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    Kmart Posts Steep Loss; Says Fleming Divorce Is Complete

    TROY, Mich. - Bankrupt discount retailer Kmart Corp. here lost $3.22 billion for the last fiscal year, but still expects to emerge from bankruptcy by April 30. The retailer also said it has completed its switch from Fleming as its grocery supplier.

    TROY, Mich. - Bankrupt discount retailer Kmart Corp. here lost $3.22 billion for the last fiscal year, but still expects to emerge from bankruptcy by April 30. The retailer also said it has completed its switch from Fleming as its grocery supplier.

    For the fiscal year ended Jan. 29, Kmart's sales fell to $30.76 billion, from $36.15 billion in 2001, primarily the result of store closings. Kmart has closed 283 stores, about 13 percent of its store base, and is in the final stages of shuttering an additional 300 units, cutting as many as 35,000 jobs.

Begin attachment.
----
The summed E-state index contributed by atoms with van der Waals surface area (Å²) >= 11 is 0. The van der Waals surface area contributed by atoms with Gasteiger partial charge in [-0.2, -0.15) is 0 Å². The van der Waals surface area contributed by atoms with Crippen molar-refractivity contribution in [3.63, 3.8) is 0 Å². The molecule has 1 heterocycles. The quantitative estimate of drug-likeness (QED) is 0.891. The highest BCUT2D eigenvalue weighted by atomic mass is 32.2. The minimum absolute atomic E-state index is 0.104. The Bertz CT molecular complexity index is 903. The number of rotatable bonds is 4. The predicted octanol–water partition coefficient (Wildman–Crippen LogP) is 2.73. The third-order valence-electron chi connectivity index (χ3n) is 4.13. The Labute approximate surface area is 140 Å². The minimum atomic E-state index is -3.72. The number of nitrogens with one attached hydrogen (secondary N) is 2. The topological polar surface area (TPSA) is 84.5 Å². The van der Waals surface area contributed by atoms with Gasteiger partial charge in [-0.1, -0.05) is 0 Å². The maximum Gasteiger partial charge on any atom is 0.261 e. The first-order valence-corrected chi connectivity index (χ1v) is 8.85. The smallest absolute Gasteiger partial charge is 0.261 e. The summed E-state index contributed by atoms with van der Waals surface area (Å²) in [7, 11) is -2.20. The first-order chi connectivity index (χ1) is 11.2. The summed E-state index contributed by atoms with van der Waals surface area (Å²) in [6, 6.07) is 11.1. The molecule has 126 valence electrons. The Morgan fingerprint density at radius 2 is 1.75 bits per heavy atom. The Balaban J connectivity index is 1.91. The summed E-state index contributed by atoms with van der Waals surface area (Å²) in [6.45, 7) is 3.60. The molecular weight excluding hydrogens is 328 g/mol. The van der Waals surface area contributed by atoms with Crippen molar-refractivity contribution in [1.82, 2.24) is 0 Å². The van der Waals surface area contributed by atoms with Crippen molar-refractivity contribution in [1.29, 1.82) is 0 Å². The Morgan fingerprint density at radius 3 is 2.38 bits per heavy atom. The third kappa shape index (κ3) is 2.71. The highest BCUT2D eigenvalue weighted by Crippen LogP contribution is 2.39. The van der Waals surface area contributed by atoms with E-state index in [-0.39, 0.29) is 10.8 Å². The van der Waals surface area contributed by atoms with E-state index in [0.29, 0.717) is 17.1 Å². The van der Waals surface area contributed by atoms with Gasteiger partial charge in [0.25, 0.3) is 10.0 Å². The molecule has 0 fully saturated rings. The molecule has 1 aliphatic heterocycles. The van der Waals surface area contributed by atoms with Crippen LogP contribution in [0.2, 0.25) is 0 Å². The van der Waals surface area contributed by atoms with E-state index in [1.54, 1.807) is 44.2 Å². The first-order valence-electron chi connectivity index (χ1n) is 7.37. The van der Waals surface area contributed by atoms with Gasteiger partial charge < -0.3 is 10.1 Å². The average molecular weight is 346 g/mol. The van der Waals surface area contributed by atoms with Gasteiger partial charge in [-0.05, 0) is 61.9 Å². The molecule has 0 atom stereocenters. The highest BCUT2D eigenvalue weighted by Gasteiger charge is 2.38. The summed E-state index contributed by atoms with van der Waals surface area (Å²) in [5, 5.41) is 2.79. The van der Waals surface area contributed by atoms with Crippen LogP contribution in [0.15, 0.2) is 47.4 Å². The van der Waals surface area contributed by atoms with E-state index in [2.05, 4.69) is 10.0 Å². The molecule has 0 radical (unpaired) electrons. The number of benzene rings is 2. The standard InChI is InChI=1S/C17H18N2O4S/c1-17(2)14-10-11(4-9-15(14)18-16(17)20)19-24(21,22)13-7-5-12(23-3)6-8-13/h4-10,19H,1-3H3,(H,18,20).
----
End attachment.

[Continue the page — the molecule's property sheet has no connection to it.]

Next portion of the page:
"As we draw closer to our emergence from Chapter 11, we remain focused on achieving a cost structure and organization that is aligned with our reduced store base," said Kmart president and CEO Julian Day. "Our objective is to ensure that the Company emerges from the reorganization process with a restructured balance sheet, stronger store portfolio, and an efficient, cost-effective organization positioned to compete in the discount retail sector."

    In a conference call yesterday afternoon, Day also announced that Kmart's transition to non-Fleming food distribution is complete. He also said future rollout of the experimental Store of the Future merchandising concepts is on hold.

    Day said the retailer's 59 remaining SuperKmart stores are now using a combination of six "outside wholesalers" of perishable food, as well as more than 100 smaller companies. While Day did not divulge the names of suppliers, he said that despite a few kinks, such as the "cardinal sin" of running out of milk in a few stores, the transition away from Fleming is going fairly well. As previously reported, the Fleming/Kmart deal was terminated earlier this year.

    Overall, Day said stores' in-stock levels are "at least as good" as they were when Fleming was providing perishables. "The Fleming transition has and continues to go extraordinarily well," he added. ""Internally, I tell the team that it's a good example of what this company can do when it brings great focus to a task."

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